Nusch Musiques de Francis Poulenc
Download links and information about Nusch Musiques de Francis Poulenc by LOUIS PHILIPPE. This album was released in 1998 and it belongs to Rock, Pop genres. It contains 15 tracks with total duration of 49:26 minutes.
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|6.||Mouvement Perpétuel No. 3||3:09|
|7.||Une ruine coquille vide||2:16|
|8.||C'est le joli printemps||2:39|
|9.||La reine de coeur||1:39|
|11.||Ce doux petit visage||2:01|
|12.||Novolette No. 3 Sur un thème de Manuel de Falla||2:36|
|13.||Nous avons fait la nuit||3:28|
|14.||Tu vois le feu du soir||4:46|
|15.||Les chemins de l'amour||10:57|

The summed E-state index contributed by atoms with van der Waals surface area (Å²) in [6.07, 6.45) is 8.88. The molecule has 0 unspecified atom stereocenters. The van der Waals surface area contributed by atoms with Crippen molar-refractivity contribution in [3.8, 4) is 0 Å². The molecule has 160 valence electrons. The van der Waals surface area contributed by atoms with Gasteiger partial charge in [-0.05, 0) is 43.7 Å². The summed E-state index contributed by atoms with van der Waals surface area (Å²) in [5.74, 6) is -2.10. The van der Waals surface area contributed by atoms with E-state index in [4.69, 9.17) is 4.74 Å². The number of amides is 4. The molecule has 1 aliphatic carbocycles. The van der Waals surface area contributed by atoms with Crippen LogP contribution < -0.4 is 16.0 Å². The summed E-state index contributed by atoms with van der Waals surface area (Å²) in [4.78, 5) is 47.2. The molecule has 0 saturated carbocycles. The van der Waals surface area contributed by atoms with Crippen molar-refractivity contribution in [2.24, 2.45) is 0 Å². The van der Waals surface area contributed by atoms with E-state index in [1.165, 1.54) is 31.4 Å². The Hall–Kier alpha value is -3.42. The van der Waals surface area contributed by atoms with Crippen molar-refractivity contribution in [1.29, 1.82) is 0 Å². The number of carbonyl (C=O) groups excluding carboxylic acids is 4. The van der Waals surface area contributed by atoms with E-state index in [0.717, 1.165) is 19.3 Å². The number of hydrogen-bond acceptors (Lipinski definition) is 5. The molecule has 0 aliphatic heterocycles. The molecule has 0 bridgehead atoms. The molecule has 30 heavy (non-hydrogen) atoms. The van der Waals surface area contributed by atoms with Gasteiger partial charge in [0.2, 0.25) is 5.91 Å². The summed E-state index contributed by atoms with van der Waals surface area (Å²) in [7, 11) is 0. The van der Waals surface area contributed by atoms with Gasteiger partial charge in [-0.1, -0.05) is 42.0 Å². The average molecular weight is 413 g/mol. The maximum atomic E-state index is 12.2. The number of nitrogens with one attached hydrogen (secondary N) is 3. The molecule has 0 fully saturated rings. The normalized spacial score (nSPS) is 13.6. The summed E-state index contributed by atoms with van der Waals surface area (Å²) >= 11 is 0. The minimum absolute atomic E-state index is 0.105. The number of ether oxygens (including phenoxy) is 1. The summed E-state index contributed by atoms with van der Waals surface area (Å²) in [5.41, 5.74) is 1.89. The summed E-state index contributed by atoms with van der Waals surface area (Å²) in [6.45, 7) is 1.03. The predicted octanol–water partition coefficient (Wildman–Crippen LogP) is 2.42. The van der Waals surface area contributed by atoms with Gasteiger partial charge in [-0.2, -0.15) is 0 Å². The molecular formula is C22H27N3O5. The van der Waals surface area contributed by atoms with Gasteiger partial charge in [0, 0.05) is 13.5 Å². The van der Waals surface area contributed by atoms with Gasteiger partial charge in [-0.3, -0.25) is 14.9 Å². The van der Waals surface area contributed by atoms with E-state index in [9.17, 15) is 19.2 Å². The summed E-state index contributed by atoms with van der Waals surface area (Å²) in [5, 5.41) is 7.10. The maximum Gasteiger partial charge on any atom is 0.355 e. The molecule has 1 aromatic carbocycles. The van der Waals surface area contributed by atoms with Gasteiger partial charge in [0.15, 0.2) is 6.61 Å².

Having dipped a toe into the songs of Francis Poulenc with an interpretation of "Montparnasse" on the Sunshine album, Louis Philippe opted for full immersion with this collection, a labor of love that was certain to leave all but his most loyal fans just a little perplexed. Abandoning the lush orchestrations of Azure, he is accompanied throughout only by the impeccable piano of Danny Manners, who also performs two solo pieces. The songs are drawn from across the range of Poulenc's output, from relatively familiar works like "La Grenouillere" to lesser-known pieces like "Bleuet" and "Tu Vois Le Feu du Soir." Yet although there's no questioning the reverence and commitment that Philippe and Manners bring to this project, whether it will strike the listener as a brave or reckless undertaking is less certain. For a pop singer, even attempting to negotiate such fearsomely complex material might be considered foolhardy, and it's a measure of Philippe's technique that he copes admirably, if not always effortlessly. Aficionados of Poulenc's work will, however, be used to hearing it interpreted by classically trained singers, and many will feel that Philippe's pure but reedy voice lacks the gravitas and control of a seasoned baritone. Anyone coming at this from the world of pop and rock, on the other hand, might find that his more intimate and informal approach offers a less daunting way into some undeniably beautiful and rarely heard music. The album ends with an unbilled version of "Deauville," one of Philippe's own — and most memorable — songs and one that is by no means disgraced by such elevated company.